The Reagan administration, in a clear expression of disapproval of French President Francois Mitterrand's appointment of four Communists to his cabinet, warned yesterday that "the tone and content of our relationship as allies will be affected by the inclusion of Communists in that government or in any government of our West European allies."
The administration's concern was expressed in a lengthy statement issued by the State Department late yesterday after a day of intensive consultations with the White House. It paralleled in expanded form remarks made by Vice President Bush on his arrival in Paris yesterday for talks with Mitterrand.
The statement reflected the obvious discomfiture the French appointments have caused the administration, which has made anti-communism the centerpiece of its foreign policy but also has been seeking to promote good relations captured the French presidency and control of parliament. Bush's Paris visit, which was arranged before the appointment of the Communist ministers was announced, was a Reagan-inspired effort to cement a good working relationship with the new French government.
In the statement, the administration carefully referred to France as "a valued ally and friend," welcomed "the opportunity to continue excellent relations" and acknowledge France's right "as a sovereign democratic nation" to choose its own leaders.
But it added: "While we fully recognize and respect the right of the government of France to determine its own composition, it is a fact that the tone and content of our relationship as allies will be affected by the inclusion of Communists in that government or in any government of our West European allies."
The statement concluded, "Since the end of World War II, all United States administrations have pursued policies reflecting this view. Our policies have not changed."
U.S. officials refused to elaborate publicly on the statement. In private, however, administration officials said it was intended as a signal to Mitterrand and his Socialist Party that Washington sees several inherent dangers in their opening to the Communists and expects Mitterrand to guard against these, so as not to undermine the Atlantic Alliance.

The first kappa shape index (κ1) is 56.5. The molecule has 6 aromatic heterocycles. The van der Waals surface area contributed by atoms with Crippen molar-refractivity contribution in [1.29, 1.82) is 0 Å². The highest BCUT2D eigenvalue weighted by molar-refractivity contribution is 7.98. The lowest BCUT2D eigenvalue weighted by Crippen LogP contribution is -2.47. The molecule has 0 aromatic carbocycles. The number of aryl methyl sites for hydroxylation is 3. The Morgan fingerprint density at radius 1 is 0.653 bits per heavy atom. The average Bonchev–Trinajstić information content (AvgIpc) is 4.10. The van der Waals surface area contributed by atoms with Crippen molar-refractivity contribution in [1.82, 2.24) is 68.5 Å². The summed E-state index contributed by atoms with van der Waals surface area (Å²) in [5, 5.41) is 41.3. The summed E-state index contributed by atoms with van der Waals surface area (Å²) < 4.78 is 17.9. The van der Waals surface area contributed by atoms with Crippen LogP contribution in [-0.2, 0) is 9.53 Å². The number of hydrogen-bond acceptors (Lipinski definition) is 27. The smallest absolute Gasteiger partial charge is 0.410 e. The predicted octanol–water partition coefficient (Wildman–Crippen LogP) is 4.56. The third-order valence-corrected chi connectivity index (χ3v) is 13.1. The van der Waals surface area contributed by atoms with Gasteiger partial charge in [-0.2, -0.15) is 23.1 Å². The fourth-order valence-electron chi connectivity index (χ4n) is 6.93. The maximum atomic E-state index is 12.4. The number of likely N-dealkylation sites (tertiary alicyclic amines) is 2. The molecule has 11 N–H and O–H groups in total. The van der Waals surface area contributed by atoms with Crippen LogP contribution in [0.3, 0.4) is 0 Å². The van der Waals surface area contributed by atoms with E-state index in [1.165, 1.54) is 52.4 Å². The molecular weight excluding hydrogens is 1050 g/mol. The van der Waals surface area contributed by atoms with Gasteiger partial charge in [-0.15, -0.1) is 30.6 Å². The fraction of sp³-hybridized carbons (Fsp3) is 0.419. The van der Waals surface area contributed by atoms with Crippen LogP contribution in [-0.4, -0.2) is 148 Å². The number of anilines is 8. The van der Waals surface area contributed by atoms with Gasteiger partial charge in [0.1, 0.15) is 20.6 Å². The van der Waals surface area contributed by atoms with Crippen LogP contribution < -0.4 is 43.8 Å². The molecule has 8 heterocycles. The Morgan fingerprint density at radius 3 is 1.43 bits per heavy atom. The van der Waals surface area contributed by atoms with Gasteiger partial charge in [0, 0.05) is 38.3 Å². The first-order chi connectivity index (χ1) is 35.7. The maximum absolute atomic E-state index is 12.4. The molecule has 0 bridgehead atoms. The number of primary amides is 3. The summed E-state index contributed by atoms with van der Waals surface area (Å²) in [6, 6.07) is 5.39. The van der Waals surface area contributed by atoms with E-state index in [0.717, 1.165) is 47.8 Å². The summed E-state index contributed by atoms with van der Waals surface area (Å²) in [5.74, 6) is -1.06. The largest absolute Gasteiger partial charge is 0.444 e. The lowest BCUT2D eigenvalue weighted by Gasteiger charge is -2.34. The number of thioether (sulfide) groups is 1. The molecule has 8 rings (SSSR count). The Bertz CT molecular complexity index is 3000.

"There's nothing we can do about it, and we're not going to commit suicide over their decision," one of U.S. official said. "But we're obviously concerned about the potential effects and precedents, and we want to make sure that Mitterrand understand that."
Specifically, the official added, the appointments seems certain, at least for the moment, to add an element of suspicion and caution to dealings between the two governments. In addition, he continued, the administration is concerned that the Mitterrand decision will have adverse effects on U.S. public opinion and cause doubts about the reliability of ties with North Atlantic Treaty Organization partners at a time when Reagan and Secretary of State Alexander M. Haig Jr. have put a high priority on reinvigorating the NATO alliance.
Finally, the official pointed out, there is concern here about the French precedent having a ripple effect in Western Europe. In Italy, another important NATO country whose domestic politics are strongly polarized between left and right, there have been increasing pressures on the non-communist left to attempt to take power with the support of the large Italian Communist Party.
Although France withdrew from military participation in NATO several years ago, it remains a highly influential member of the alliance in political terms, and its actions are certain to have profound psychological impact on the other members. Mitterrand, who told Bush yesterday that "France is a faithful and loyal ally of the United States," has insisted that the structure of his government is a purely internal affair and will not affect his country's adherence to western ideals in the foreign policy arena.